USD/INR – The Indian rupee opened higher against the dollar after data showed that the U.S. economy added the fewest number of jobs in one-and-a-half years. The rupee opened at 70.01 against the dollar compared with its previous close of 70.15. The dollar index declined 0.4% on Friday and the U.S. currency was trading mostly lower against Asian currencies today after data revealed that the world’s largest economy added 20,000 jobs in February, much fewer than the 180,000 number expected. While the headline number was disappointing, wage growth and unemployment rate surprised positively. Average earnings increased by 0.4% month-on-month, quicker than the 0.3% expected, and the unemployment rate declined to 3.8% from 4.0% in January.
EUR/USD – The euro was a shade lower at $1.1235. The single currency had fallen to its weakest level since late June 2017 on Thursday, hurt by dovish signals from the European Central Bank (ECB). After the ECB’s big downgrade of the growth outlook for the euro area, together with the weaker-than-expected Chinese export and import data, the worry over the global economy is re-surging again. That’s pushing down the euro. The U.S. is not particularly strong, but other areas are weak. That’s why the dollar is relatively strong.
GBP/USD– The British pound gave up 0.4% to $1.2970 after briefly dipping to a near three-week low on nervousness over Brexit. The currency had already fallen for seven straight sessions. Sterling has come under renewed pressure after British foreign minister Jeremy Hunt said on Sunday Brexit could be reversed if lawmakers reject the government’s exit deal. His remarks followed a warning from two major eurosceptic factions in parliament that Prime Minister Theresa May was likely to face heavy defeat at a parliamentary vote on Tuesday on whether to approve her EU exit plan.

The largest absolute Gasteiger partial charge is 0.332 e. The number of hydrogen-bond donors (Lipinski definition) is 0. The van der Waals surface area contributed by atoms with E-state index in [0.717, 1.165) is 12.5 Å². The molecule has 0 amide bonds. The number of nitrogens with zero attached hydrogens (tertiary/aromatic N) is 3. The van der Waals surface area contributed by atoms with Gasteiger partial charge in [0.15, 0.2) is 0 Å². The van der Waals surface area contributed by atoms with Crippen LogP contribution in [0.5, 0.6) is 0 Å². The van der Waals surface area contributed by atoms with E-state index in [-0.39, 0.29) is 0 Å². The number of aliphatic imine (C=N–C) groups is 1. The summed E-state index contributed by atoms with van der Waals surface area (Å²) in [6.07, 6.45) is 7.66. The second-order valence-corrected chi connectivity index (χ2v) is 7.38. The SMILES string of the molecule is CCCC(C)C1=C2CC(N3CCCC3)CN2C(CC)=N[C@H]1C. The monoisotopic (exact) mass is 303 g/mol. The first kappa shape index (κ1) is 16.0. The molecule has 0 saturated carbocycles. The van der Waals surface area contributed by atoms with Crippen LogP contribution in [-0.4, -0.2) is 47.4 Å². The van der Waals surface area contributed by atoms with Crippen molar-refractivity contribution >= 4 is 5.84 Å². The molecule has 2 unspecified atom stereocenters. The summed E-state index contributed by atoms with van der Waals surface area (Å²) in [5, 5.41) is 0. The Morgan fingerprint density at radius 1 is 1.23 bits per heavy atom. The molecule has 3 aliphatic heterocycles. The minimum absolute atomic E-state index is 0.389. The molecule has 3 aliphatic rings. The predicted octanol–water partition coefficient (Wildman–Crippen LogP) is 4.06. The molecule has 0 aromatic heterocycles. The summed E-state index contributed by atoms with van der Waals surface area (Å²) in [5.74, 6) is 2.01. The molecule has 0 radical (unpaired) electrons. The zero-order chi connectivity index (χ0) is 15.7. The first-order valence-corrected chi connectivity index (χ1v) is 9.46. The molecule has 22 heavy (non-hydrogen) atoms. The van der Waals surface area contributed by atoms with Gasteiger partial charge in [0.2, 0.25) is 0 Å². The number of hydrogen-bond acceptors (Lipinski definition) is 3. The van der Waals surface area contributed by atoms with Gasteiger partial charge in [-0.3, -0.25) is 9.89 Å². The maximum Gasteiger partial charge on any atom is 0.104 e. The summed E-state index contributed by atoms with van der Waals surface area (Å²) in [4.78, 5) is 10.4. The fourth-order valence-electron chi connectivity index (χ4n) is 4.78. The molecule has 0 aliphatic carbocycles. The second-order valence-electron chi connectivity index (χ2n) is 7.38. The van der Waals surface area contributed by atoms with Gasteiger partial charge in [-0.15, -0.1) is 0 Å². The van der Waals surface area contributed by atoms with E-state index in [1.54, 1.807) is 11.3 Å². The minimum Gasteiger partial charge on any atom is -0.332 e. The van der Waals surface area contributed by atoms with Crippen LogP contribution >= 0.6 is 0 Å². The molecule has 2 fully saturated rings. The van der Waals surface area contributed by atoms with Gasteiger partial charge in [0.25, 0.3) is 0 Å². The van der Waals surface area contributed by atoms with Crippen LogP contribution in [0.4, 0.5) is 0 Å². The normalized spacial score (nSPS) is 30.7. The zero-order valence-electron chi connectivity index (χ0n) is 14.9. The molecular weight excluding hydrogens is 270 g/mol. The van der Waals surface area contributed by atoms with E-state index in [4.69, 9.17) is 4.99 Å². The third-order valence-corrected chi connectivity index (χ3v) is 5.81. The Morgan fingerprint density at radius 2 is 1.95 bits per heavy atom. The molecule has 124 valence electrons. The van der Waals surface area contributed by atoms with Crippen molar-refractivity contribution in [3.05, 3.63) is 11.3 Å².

USD/JPY – Against the Japanese yen, the dollar was little lower at 111.15 yen. The Bank of Japan will likely maintain its view the export-reliant economy is expanding moderately but warn of heightening overseas risks, sources say, as China’s slowdown and trade tension cloud the outlook. Factories across the globe slammed on the brakes last month as demand was hit by the U.S.-China trade war, slowing global growth and political uncertainty in Europe ahead of Britain’s departure from the European Union. Such weak signs have forced major central banks to pause in raising interest rates and cast doubt on the BOJ’s repeatedly-stated assessment that overseas economies continue to grow steadily.
Currency Range for today
Important data releases today
|6:00 PM||USD||Core Retail Sales (MoM) (Jan)||0.4%||-1.8%|
|6:00 PM||USD||Retail Sales (MoM) (Jan)||0.0%||-1.2%|